Thursday, September 10, 2009

Intro, and So Far at Le Cordon Bleu…

I started attending Le Cordon Bleu Las Vegas on July 7th, 2009. Since my goal is to ultimately become a food writer, I figured I should probably blog about my experiences.

Foundations I (one, not I as in me) was fine and easy. We learned about different herbs and spices, different cooking techniques, knife skills, kitchen equipment, things like that. I didn't have much to say back then so I'm starting this blog now. That block (we go in six week blocks), I had Communications, as well as Sanitation. I have straight As so far.

I'm almost four weeks into block 2 right now. I am taking culinary math and Foundations II, where we actually cook and get graded on it. So far, I believe I have As in both classes. Anyway, let's get to my first real entry, now that that is over with.

Let me just say that cleaning an entire professional kitchen is really hard, as in, takes 20 people an hour to do it hard. I mean, we have to wash all our dishes, but we’re usually cleaning as we go, so I have no idea why it’s so tedious.

I’m in Foundations II right now, which is pretty basic cooking. I have two chefs, Chef Kupper and Chef Mary. Chef Kupper is incredibly long-winded and likes to "motivate" us by yelling or being "relatable," but we all love Chef Mary.

So far, we’ve made stock, sauce, soup, rice and grain dishes, and potato dishes. I’m posting this now because it’s just getting interesting. In fact, we’ve been polishing off everything we’ve been making for the past few days. This is bad for two reasons:

  1. If Devin wants anything from school, I’m going to have to make it again.
  2. I am really, really full on the drive home.

I’ll post the dishes that we’ve made each couple of days, and I’ll post the grade my team got on each one. If it’s less than a 4 (an A), I will post the reason.

Here’s the grading scale.

4 = A

3 = B

2 = C

1 = D

0 = F (This only happens if you don’t turn something in)

Any infraction gets you knocked down one point, so if something is undercooked, it would be a 3. If it was undercooked and underseasoned, it would be a 2. I hope that makes sense.

I’ll start with Tuesday’s dishes, so I’ll have three days worth of dishes here. We had Monday off, and hopefully I can post again tomorrow with Friday’s dishes.


Lentils in Cream (4)

This is a lentil dish that incorporates garlic, some herbs, mirepoix (2 parts onion, 1 part each carrot and celery), clarified butter, chicken stock, and heavy cream. It was delicious, almost like a creamy lentil soup.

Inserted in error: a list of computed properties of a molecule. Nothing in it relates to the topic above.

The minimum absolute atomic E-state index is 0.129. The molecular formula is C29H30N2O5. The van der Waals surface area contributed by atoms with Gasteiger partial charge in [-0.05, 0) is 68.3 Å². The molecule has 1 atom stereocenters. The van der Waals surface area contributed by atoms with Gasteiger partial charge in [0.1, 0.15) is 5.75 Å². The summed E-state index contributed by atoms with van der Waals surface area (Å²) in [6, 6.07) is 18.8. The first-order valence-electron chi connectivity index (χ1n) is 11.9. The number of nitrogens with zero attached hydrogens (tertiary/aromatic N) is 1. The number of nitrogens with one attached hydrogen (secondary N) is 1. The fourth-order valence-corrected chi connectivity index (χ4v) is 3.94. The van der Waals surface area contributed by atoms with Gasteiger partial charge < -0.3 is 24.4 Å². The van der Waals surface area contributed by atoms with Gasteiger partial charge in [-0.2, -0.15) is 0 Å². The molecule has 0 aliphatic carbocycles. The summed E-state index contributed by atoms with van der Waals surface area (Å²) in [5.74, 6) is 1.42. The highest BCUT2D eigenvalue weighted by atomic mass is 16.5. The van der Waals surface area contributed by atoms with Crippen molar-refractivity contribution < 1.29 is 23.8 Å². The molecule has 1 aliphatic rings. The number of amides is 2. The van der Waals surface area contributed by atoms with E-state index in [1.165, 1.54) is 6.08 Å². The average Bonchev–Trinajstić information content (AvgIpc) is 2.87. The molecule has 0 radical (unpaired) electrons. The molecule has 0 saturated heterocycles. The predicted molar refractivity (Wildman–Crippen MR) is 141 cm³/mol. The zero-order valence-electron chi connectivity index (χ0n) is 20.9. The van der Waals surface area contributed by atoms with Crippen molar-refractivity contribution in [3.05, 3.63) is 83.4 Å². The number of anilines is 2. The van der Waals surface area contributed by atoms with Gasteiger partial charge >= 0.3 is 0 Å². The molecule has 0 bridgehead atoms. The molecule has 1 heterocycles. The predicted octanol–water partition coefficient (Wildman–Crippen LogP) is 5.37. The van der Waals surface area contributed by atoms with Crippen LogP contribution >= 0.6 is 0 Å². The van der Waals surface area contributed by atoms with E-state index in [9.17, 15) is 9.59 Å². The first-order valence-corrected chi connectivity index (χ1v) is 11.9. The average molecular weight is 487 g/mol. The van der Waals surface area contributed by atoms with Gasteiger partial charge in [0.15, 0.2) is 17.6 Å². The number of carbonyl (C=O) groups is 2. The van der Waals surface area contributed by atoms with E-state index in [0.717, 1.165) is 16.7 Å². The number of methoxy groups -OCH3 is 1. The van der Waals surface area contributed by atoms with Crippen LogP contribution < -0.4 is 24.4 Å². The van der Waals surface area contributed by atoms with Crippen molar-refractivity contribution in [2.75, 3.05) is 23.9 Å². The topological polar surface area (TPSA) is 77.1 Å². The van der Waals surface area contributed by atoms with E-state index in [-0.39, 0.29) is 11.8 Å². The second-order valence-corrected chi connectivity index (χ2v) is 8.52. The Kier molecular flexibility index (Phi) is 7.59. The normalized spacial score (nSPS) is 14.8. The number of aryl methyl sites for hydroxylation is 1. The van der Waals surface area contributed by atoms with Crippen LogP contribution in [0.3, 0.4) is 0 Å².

Hummus (4)

My team chose me to make this, which is smart considering the facts that a) I’m Lebanese and b) they’ve all already had my hummus. It turned out perfectly, as it usually does when I make it.

Falafel (3- we added too much flour; we had to because one or more of our ingredients was too wet when we added it to the mix)

I have had falafel a few times, but I had never made it. I like its spice- lots of cumin and coriander. You can’t go wrong with chickpeas, either, or using a deep fryer.


Pommes Puree (4)

This is really just very finely ground mashed potatoes. We used the food mill to get them really fine and smooth. It was really good, especially with the bacon we fried on the side when we had a bit of extra time.

Pommes Anna (4)

This is a dish made from very thinly sliced potatoes (watch your fingers on the mandolin, though!) layered in circles in a pan that contains hot clarified butter. Each layer gets some more clarified butter, and once the pancake like potato thing is formed, it goes in the oven. It’s supposed to be cut into wedges for service, but we tore into it after the chefs tasted it too fast for that.

Pommes Frittes (4)

French fries. All we did that isn’t super obvious is blanch the fries (fry them once) before the final fry, so they got fried twice. Ketchup with Tabasco sauce mixed in is really good.

Pommes Dauphine (Pommes Duchess) (4)

You need Pommes Duchess to make Pommes Dauphine, but we weren’t graded on the Duchess itself. Pommes Dauphine is a really fancy name for really nice tater tots. The Duchess is just potatoes, butter, egg yolks, and seasoning. To make the Dauphine, we added a Pate au Choux, which is water, flour, salt, eggs, and butter, so we would be able to make more of a dough that we were able to bread. We formed cork-sized pieces, breaded them (flour, egg, bread crumbs) and fried them. They were the nicest tater tots I’ve ever had.


Gratin Dauphinoise (4)

This is a casserole made of thinly sliced potatoes layered with gruyere cheese. The sauce used to bind it is milk, heavy cream, egg yolk, and thyme. It’s seasoned with salt, white pepper, and nutmeg. We baked this one for 45 minutes, and it turned out heavenly. I think the four of us (plus two people from other teams who stole some) ate the whole thing in five minutes.

Gnocchi with Vodka Sauce (4)

If you’ve never had fresh gnocchi, try to make it. It’s not difficult, and it’s so much softer than the kind from the store. I don’t think I’ll ever buy gnocchi at the store again. Vodka sauce is my favorite pasta sauce and always has been, and I’ve made it before, so that was my pet project today. It came out perfectly!

Rosti Potatoes (3- too thin)

Chef called this the hangover food, because all you really have to do is heat butter in a small sauté pan, grate some potatoes that are halfway cooked, and form them into a sort of pancake. It was like a really nice hash brown. We made three of them, and the one we turned in for a grade was too thin, so we got knocked down a point, but it was still delicious.

Stay tuned for more news and recipes from Le Cordon Bleu.

Small update. Today is Thursday, and for dinner, I’m making Dauphinoise and the gnocchi with vodka sauce. I told you I’d have to make more for Devin when I eat it all at school!

No comments:

Post a Comment